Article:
It is my school life, though, that has always been a nine-month chunk of my life cycle.  So much of my time, my daily life, was spent in school or around school or going to/coming from.  The summers, then, were sacrosanct with a life of their own.  That is why we probably use the expression so often “School Life,” from pre-K, or even nursery school, to whatever graduation point or final degree.

Overall, I grade my “school life” in the range of “good” to “above average”: C to B+, from first grade through my advanced degree programs.  In “My Life Story: Early Life in School: 1947-1949,” there exist a few milestones, like Baltimore Catechism (and hating–forever–memorization); First Holy Communion (and that dark blue wool suit seen in pictures);

jimmy's First Communion May 9, 1948

JIMMY’S O’NEIL’S FIRST COMMUNION MAY 9, 1948

a Confessional, for the first time.  The Milk Break: I loved milk breaks–any grade.  (And I wish I had gone to kindergarten to have had a blankie and a nap.  My vivid memories center upon “chocolate”: for morning milk [in glass bottles in metal cases, ordered a week ahead].)  Nuns-as-Teachers (I cannot remember their names or their faces, but I do have a picture of 1st and 2nd grade blackness.)  And, finally, the memory that I cannot ever eradicate: Being Late:  A rainy day when my dad was able to pick us up for lunch.  I was late.

Let me back up now.  Earlier that morning, I got myself into trouble.  I was talking to the kid across the aisle from me, no doubt my friend Peter Mendoza.  Now what do 2nd graders have to talk about in 2nd grade in mid-morning after Milk Break?  What is so important that is worth violating the Silence Rule?  (We had no Smart phones to keep us occupied.)

I cannot recall nor remember.  “I have no recollection of the event or the conversation,” politicians say.

Whatever it was certainly drew the attention of Sister Mary of the Rosary Beads, our nun-teacher.  My nun-teacher called a name-not-mine.  I thought I heard her call my name, “Jimmy O’Neil come to the front of the room.”  (Caught!  I was probably talking.)  Guiltily I stood up and accepted the punishment.  So I walked to the Time-Out spot near the blackboard.  A classmate was already there.  “Did she call your name?”  Soon I began talking to one rightfully punished standing by the blackboard.  “Jimmy O’Neil.”  This time I was called out for talking by the One-in-Black-Who-Saw-and-Heard-Everything, and told to go sit under her desk–a Final Punishing Place!  My memory of pulling away the teacher chair and crawling under the drawer and skootching next to the “modesty panel” still hurts.  And how was I going to explain my situation to my dad if I did not come out for lunch on time?  Fear of the Lord.  Guilt.  Crime and Punishment.

I was wearing a flannel plaid shirt.  Brown and white.  I happened to be wearing one of my collectibles: a metal pin-back pin found in cereal boxes, pins of railroads.

Vintage-1980s-Prr-Pennsylvania-Railroad-Train-Logo-Pinback

PENNSYLVANIA RR PIN-BACK PIN

I took off my Pennsylvania RR pin and played with it while listening to nun and students.  I began to formulate my excuse: The Lie.  I would lie and say I hurt myself and had to stay after for help.  I managed, at eight years old, in 1949, to plot a lie-story that would save me from home punishment for the double-punishment of the 2nd grade classroom.  I would show my injury on my hand.  I had to create an injury story.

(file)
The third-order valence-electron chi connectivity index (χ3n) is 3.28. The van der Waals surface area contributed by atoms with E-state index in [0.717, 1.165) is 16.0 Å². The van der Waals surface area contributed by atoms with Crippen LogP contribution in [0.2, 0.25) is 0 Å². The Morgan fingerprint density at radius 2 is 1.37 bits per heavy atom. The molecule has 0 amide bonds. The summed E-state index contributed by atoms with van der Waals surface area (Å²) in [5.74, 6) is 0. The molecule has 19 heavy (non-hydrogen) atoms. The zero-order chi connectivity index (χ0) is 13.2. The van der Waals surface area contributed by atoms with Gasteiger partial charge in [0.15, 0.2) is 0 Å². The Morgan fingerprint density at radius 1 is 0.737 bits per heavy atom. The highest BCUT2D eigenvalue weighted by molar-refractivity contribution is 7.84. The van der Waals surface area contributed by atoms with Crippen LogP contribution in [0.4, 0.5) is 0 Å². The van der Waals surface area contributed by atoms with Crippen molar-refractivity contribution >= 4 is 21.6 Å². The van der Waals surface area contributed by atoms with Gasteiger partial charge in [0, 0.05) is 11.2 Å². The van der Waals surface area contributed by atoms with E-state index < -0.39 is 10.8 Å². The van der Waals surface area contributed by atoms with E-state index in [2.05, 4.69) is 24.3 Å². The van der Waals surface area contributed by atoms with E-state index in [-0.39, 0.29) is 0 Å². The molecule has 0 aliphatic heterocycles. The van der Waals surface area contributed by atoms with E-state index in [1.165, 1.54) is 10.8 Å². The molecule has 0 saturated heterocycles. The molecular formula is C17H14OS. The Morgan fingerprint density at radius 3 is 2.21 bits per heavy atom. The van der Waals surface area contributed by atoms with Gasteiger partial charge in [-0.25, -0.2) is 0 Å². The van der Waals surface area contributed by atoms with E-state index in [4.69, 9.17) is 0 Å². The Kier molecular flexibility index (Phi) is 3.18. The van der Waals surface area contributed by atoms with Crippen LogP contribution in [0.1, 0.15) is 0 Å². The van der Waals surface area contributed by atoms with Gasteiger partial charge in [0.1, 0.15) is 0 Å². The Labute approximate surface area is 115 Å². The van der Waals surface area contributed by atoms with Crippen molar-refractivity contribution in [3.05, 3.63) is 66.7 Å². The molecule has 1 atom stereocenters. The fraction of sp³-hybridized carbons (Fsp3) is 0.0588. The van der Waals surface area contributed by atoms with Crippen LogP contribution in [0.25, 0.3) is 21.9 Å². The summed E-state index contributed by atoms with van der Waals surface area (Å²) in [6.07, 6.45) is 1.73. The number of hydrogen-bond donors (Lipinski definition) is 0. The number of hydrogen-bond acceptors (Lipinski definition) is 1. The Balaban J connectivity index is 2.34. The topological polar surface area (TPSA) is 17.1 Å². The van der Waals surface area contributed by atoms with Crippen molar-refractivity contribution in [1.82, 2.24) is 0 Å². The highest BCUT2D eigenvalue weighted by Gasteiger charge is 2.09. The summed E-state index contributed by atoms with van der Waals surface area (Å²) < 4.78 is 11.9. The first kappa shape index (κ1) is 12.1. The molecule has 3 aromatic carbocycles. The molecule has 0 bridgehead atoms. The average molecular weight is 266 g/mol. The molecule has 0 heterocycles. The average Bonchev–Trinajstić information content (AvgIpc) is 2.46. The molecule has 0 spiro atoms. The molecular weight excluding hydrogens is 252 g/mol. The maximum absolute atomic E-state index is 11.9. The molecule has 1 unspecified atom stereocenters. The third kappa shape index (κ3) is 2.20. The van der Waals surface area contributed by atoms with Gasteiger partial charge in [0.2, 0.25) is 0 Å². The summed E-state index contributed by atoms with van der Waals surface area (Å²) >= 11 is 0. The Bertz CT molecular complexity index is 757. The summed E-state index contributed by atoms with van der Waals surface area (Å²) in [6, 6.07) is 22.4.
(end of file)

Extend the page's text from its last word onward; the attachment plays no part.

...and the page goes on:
I picked at the wrist of my left hand with the pinpoint of the Pennsy RR button.  I picked and picked until I began to bleed and open a wound.  I felt no pain.  No guilt either.  Time passed quickly.  The class continued its lessons without me as I picked and poked and bled.  Then the bell.  I heard all leave the room; the door shut.  All left except Jimmy O’Neil, forgotten under the desk.  Everyone forgot me.  I crawled out, with my bloody sore already scabbing over.  It was much smaller than a dime.  I went to the cloakroom for my coat.

Dad and my sister were waiting in the car, in the rain.  As I ran to the car, I let my courage come unstuck from somewhere.  “I’m sorry I’m late.  I was kept after for talking.”  (No mention of being forgotten by everyone, including my teacher.)  No more was said.  Moreover, no one asked about the sore on my hand; I didn’t tell any more than was required.

That’s it.  My brain, learning, and memory cells increased proportionately after 1949.  I know I learned the basics of how to count, to use the alphabet, and how to tie my shoes–even at school.  And, I’ve forgotten so much–trivia, irrelevancies, factoids.

Yet I cannot ever eradicate this one 2nd grade anecdote.  I want to keep it, not tug it around to depress me, but not throw it away either.  It’s a story by a little boy about a little boy.  Maybe it has some Catholic guilt within, maybe some fear of disappointing a dad (or worry about some punishment), or maybe it has a small step in my growing up.  For sure, though, I made certain I never ever had to sit under a teacher’s desk again!

. . .

“Every person’s autobiography is both unique and usual, the story of an individual life and of all mankind.  We are shaped by an inescapable human condition which dictates certain events and themes that will figure prominently in every life story.”  –Sam Keen and Anne Valley-Fox, Your Mythic Journey (1989)

©  James F. O’Neil  2018